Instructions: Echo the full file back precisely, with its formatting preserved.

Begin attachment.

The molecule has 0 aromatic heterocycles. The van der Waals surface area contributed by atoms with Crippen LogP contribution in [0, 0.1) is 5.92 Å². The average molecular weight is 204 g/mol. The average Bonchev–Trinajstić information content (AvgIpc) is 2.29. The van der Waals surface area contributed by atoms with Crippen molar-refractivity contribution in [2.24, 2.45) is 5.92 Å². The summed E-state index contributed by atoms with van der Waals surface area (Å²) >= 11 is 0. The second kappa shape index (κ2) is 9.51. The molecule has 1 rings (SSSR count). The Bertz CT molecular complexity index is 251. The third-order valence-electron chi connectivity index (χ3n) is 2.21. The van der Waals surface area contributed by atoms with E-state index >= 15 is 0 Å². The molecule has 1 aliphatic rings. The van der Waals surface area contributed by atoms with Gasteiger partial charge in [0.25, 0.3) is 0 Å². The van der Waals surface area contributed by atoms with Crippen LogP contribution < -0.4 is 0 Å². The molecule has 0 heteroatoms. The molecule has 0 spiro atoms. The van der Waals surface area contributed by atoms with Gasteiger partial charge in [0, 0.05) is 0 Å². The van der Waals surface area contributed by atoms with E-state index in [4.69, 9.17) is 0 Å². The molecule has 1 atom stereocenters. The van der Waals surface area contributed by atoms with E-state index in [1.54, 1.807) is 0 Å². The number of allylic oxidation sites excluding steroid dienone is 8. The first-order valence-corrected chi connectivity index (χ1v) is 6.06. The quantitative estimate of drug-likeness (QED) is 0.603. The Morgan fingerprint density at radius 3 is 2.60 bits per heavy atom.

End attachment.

The molecule has 0 aromatic heterocycles. The van der Waals surface area contributed by atoms with Crippen LogP contribution in [0, 0.1) is 5.92 Å². The average molecular weight is 204 g/mol. The average Bonchev–Trinajstić information content (AvgIpc) is 2.29. The van der Waals surface area contributed by atoms with Crippen molar-refractivity contribution in [2.24, 2.45) is 5.92 Å². The summed E-state index contributed by atoms with van der Waals surface area (Å²) >= 11 is 0. The second kappa shape index (κ2) is 9.51. The molecule has 1 rings (SSSR count). The Bertz CT molecular complexity index is 251. The third-order valence-electron chi connectivity index (χ3n) is 2.21. The van der Waals surface area contributed by atoms with E-state index >= 15 is 0 Å². The molecule has 1 aliphatic rings. The van der Waals surface area contributed by atoms with Gasteiger partial charge in [0.25, 0.3) is 0 Å². The van der Waals surface area contributed by atoms with Crippen LogP contribution < -0.4 is 0 Å². The molecule has 0 heteroatoms. The molecule has 0 spiro atoms. The van der Waals surface area contributed by atoms with Gasteiger partial charge in [0, 0.05) is 0 Å². The van der Waals surface area contributed by atoms with E-state index in [4.69, 9.17) is 0 Å². The molecule has 1 atom stereocenters. The van der Waals surface area contributed by atoms with E-state index in [1.54, 1.807) is 0 Å². The number of allylic oxidation sites excluding steroid dienone is 8. The first-order valence-corrected chi connectivity index (χ1v) is 6.06. The quantitative estimate of drug-likeness (QED) is 0.603. The Morgan fingerprint density at radius 3 is 2.60 bits per heavy atom.